Dr Madan and colleagues also recommended that before adopting the FEV3/FVC ratio for common use, it should be validated using other radiographic and clinical assessments. But what if this is the more sensitive measurement? Without concomitant emphysema, a CT scan would appear normal unless air trapping was sufficient to cause a mosaic pattern. Clinically, subjects with milder forms of diseases such as diabetes or hypertension can remain asymptomatic for years. Hansen et al4 clearly showed the association of smoking to a reduction in this ratio. Our study supported this relationship. In 1984, Morris et al5 and the Intermountain Thoracic Society advocated using this ratio and its lower limit of normal to identify mild/midflow obstruction. Short of pathologic correlation with lung biopsies, large patient databases may be the most sensitive way to identify small physiologic differences between groups. We are not advocating that the FEV3/FVC replace the FEV1/FVC ratio, but rather feel it may have an important complimentary role in identifying milder disease. In response to the opinion that the term lung injury should be restricted to the diagnosis of ARDS, we used these words in the same context as our pathology colleagues who routinely use this phrase to describe damage to the lungs no matter what the cause, including ARDS.

References

Morris ZQ, Coz A, Starosta D. An isolated reduction of the FEV3/FVC ratio is an indicator of mild lung injury. Chest. 2013;144(4):1117-1123. [CrossRef] [PubMed]
 
Hansen JE, Sun X-G, Wasserman K. Spirometric criteria for airway obstruction: use percentage of FEV1/FVC ratio below the fifth percentile, not < 70%. Chest. 2007;131(2):349-355. [CrossRef] [PubMed]
 
Pauwels R, Anthonisen N, Bailey W, et al.Global Initiative for Chronic Obstruction Lung Disease: Global Strategy for the Diagnosis, Management, and Prevention of Chronic Obstructive Pulmonary Disease NHLBI/WHO Workshop Report Executive Summary. Bethesda, MD: National Institutes of Health; 2001. NIH Publication No. 2701A.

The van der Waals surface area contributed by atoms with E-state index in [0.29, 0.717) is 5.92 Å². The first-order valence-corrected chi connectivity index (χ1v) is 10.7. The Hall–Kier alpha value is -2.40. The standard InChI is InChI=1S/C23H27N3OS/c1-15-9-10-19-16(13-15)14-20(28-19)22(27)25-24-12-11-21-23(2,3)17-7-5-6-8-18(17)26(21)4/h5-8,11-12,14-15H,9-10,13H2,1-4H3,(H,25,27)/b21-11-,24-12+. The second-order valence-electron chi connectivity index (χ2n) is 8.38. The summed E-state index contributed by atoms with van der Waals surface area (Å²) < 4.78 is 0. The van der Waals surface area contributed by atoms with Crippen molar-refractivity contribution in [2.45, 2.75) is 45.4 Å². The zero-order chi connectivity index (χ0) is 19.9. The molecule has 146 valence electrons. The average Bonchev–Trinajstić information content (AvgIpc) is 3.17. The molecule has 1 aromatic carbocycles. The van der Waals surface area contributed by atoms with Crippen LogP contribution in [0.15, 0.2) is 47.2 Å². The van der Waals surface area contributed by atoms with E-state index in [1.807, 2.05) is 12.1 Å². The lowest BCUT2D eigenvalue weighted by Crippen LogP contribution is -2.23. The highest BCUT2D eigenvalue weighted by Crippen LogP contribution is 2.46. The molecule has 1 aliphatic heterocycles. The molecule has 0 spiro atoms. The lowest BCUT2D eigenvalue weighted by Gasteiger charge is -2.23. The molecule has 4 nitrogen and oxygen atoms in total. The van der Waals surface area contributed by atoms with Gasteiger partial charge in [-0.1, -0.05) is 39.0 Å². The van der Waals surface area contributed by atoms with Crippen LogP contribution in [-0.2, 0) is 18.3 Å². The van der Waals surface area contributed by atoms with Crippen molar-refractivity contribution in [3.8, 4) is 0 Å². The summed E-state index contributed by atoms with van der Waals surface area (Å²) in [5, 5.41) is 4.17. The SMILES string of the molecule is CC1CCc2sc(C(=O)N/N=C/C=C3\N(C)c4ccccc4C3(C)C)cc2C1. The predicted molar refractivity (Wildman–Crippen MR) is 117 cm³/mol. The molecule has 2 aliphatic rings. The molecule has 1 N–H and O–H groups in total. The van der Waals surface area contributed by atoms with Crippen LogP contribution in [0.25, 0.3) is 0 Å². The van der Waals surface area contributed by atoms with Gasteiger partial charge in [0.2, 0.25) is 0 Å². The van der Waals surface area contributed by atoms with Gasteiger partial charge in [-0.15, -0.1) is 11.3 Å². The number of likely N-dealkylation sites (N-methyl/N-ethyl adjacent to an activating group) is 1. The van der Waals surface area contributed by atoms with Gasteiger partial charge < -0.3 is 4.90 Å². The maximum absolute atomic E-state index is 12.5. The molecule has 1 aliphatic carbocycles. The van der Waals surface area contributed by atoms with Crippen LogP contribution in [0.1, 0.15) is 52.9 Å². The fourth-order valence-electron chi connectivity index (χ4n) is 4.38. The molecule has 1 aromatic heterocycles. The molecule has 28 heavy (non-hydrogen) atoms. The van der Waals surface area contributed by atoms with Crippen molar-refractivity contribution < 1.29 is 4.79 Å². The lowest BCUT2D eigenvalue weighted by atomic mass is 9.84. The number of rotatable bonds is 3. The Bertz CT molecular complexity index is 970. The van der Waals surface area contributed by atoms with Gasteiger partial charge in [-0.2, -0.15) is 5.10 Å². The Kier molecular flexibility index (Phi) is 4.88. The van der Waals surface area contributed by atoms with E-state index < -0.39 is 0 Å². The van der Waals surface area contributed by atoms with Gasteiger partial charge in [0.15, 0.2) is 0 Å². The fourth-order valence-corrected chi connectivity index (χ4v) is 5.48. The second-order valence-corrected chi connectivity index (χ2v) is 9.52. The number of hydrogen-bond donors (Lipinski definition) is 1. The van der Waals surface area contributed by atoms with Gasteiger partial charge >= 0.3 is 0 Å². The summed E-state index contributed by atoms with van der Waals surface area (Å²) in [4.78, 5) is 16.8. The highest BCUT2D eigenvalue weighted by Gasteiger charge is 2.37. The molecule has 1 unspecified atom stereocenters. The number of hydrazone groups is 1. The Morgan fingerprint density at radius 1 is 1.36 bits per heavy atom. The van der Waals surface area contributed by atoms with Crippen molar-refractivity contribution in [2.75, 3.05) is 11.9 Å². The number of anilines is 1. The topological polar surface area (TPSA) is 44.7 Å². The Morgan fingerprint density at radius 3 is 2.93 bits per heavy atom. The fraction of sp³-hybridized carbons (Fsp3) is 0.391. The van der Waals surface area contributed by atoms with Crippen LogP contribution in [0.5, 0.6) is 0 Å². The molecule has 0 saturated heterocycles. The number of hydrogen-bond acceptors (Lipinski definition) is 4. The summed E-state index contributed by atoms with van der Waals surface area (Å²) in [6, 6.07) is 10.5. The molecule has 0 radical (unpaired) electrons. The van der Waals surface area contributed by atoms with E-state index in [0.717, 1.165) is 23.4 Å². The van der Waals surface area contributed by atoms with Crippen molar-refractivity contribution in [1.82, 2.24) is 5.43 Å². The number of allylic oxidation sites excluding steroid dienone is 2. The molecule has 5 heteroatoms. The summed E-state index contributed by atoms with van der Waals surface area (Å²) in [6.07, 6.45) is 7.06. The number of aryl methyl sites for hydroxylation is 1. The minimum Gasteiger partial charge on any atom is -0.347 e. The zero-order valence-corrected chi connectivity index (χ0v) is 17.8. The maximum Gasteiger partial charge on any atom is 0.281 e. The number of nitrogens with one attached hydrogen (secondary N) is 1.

Hansen JE, Sun X-G, Wasserman K. Discriminating measures and normal values for expiratory obstruction. Chest. 2006;129(2):369-377. [CrossRef] [PubMed]
 
Morris AH, Kanner RE, Crapo RO, Gardner RM. Clinical Pulmonary Function Testing. A Manual of Uniform Laboratory Procedures.2nd ed. Salt Lake City, UT: Intermountain Thoracic Society; 1984:21-23.
 

Figures

Figure Jump LinkFigure 1. NHANES predicted FEV1/FVC and lower 95% CI limit for white men. Gray regions are subjects misclassified by GOLD criteria. Just past 40 years old (vertical dotted line), as age increases, the greater the risk of overdiagnosing COPD. Under 40 years of age, GOLD calls subjects normal that are below the lower 95% confidence limit of normal. ci = confidence interval; GOLD = Global Initiative for Chronic Obstructive Lung Disease; NHANES = National Health and Nutrition Examination Survey.Grahic Jump Location

Tables

References

Morris ZQ, Coz A, Starosta D. An isolated reduction of the FEV3/FVC ratio is an indicator of mild lung injury. Chest. 2013;144(4):1117-1123. [CrossRef] [PubMed]
 
Hansen JE, Sun X-G, Wasserman K. Spirometric criteria for airway obstruction: use percentage of FEV1/FVC ratio below the fifth percentile, not < 70%. Chest. 2007;131(2):349-355. [CrossRef] [PubMed]
 
Pauwels R, Anthonisen N, Bailey W, et al.Global Initiative for Chronic Obstruction Lung Disease: Global Strategy for the Diagnosis, Management, and Prevention of Chronic Obstructive Pulmonary Disease NHLBI/WHO Workshop Report Executive Summary. Bethesda, MD: National Institutes of Health; 2001. NIH Publication No. 2701A.
 
Hansen JE, Sun X-G, Wasserman K. Discriminating measures and normal values for expiratory obstruction. Chest. 2006;129(2):369-377. [CrossRef] [PubMed]
 
Morris AH, Kanner RE, Crapo RO, Gardner RM. Clinical Pulmonary Function Testing. A Manual of Uniform Laboratory Procedures.2nd ed. Salt Lake City, UT: Intermountain Thoracic Society; 1984:21-23.